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ties are led by trained Interpretive Naturalists and a certified shooting sports instructor. Daily lunch and a snack are included. Day campers will meet at the S a l a m o n i e Interpretive Center. Preregistration is required by calling 260-468-2127. The fee for both days is $50 per child. The oneday camp fee is $30 per child. There is a same family sibling discount. Overnight camping fees are not included in the day camp fee. “Fireworks over


Salamonie to host day camp

Isaac Triplet t 260-274-2261 isaac.triplet t@y ahoo

the Mississinewa” will take place on Saturday, June 23 at 10 p.m. Mississinewa Lake will host a fireworks exhibition that will “paint the sky” during this approximate 30-minute show which will include a 16 inch mortar, the largest believed to be fired in Indiana. A total of 518 mortars ranging from 3 inches to 16 inches will be included in “Fireworks over Mississinewa”. Guests may enjoy the show by land or lake. On land, guests may set up lawn chairs and blankets to view the fireworks from the beach. Guests should plan to arrive early

because parking will be limited. Many activities are planned throughout the day leading up to “Fireworks over Mississinewa.” For more information call 260-468-2127. Seniors are 50 and over are invited to attend the monthly Senior Monday Carry-in Luncheon at Salamonie Interpretive Center, Lost Bridge West SRA. There is a carry-in meal at noon followed by a special speaker that presents a unique program. Featured guest speaker, Heather Webb, will talk about how to make Psanky Ukrainian Eggs. This art form uses a wax-resist method in the form of beeswax that is written onto the eggs and the eggs are then dipped into paint. The program is on Monday, July 2. A main dish of hot dogs will be provided. Attendees should plan to bring a side dish to share, a beverage and their own table service. A $1 donation to help defray costs of the provided main dish will be accepted. To register or for more information call the Upper Wabash Interpretive services at 260-468-2127. S a l a m o n i e Interpretive and Nature Center is the headquarters for Upper Wabash I n t e r p r e t ive Services, which serves Mississinewa Lake, Salamonie Lake, J. Edward Roush Fish and Wildlife Area, and Quabache State Park. Salamonie Interpretive and Nature Center summer hours are: April 1 through Oct. 31; open 11 a.m. to 5 p.m.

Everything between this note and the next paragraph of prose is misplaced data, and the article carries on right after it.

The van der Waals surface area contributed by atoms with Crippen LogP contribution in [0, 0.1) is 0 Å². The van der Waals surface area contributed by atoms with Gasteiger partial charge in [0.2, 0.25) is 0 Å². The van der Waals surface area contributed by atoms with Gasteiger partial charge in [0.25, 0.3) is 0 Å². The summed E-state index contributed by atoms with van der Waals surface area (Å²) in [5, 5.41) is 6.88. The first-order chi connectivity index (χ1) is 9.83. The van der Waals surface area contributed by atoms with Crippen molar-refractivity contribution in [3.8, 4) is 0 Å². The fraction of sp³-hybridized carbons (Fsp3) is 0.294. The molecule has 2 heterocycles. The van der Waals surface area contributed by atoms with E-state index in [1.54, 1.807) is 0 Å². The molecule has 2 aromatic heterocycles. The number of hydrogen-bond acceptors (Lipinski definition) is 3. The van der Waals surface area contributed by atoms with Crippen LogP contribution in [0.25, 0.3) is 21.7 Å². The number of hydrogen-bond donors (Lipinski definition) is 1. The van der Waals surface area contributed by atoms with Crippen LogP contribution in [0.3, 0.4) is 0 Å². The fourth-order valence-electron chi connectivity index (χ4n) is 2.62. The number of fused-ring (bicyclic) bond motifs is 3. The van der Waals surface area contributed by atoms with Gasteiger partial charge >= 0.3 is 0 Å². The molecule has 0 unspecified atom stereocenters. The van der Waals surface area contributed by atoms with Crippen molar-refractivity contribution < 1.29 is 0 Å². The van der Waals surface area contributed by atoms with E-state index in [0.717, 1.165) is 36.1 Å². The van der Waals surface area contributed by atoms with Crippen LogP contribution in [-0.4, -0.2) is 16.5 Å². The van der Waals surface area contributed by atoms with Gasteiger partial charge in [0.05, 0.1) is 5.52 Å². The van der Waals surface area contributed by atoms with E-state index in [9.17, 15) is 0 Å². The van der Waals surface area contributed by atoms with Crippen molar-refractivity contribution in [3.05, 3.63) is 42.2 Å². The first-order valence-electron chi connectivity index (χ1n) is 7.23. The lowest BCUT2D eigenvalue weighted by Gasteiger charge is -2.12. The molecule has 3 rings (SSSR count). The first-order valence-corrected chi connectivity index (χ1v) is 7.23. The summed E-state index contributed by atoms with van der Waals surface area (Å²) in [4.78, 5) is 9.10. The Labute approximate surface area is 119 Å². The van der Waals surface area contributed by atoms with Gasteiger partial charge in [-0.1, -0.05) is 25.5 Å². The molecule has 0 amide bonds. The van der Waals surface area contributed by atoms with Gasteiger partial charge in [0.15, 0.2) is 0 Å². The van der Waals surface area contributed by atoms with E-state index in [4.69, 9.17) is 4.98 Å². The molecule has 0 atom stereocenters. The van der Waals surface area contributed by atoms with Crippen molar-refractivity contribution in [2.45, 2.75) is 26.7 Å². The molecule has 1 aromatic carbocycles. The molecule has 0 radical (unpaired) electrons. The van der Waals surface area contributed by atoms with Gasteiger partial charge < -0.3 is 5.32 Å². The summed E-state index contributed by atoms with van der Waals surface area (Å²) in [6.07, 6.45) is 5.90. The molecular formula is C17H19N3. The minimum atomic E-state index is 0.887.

each day. Their winter hours are: Nov. 1 through March 31; open 11 a.m. to 4 p.m. daily except for Tuesdays. The S a l a m o n i e Interpretive and Nature Center phone number is 260-4682127. Some of the activities at the S a l a m o n i e Interpretive and Nature Center are: wildlife viewing area, interactive reservoir exhibits, natural and cultural history displays, a children’s room, the Salamonie Raptor Center featuring live birds of prey. LAGRO TOWN HALL phone Number is 260-7822451. For emergency assistance please call Scott at 260-571-3271. JUNE BIRTHDAY WISHES go to: Scott Hendry, June 2; Mandy Chapman, June3; Tony Schmid, June 4; Deb Frieden, June 7; Michael Frieden, June 16; Lenny Sanchez, June 17; Joanna Troyer, June 20; Ryan Walker, June 24; Sarah Frieden and Terry Schaaf, June 30. Happy Birthday to all! H A P P Y ANNIVERSARY IN JUNE to: John and Joanna Troyer, June 15; John and Lynn Swain, June 25. A big congratulations go out to them! A RUMMAGE AND BAKE SALE will be held by Lagro Community Church during the Lagro Good Ole’ Days Festival Friday, June 22 and Saturday, June 23 from 9 a.m. to 7 p.m. in the church basement located at 730 E. Main Street. Food and drinks are also available. All proceeds go to the Lagro Food Pantry.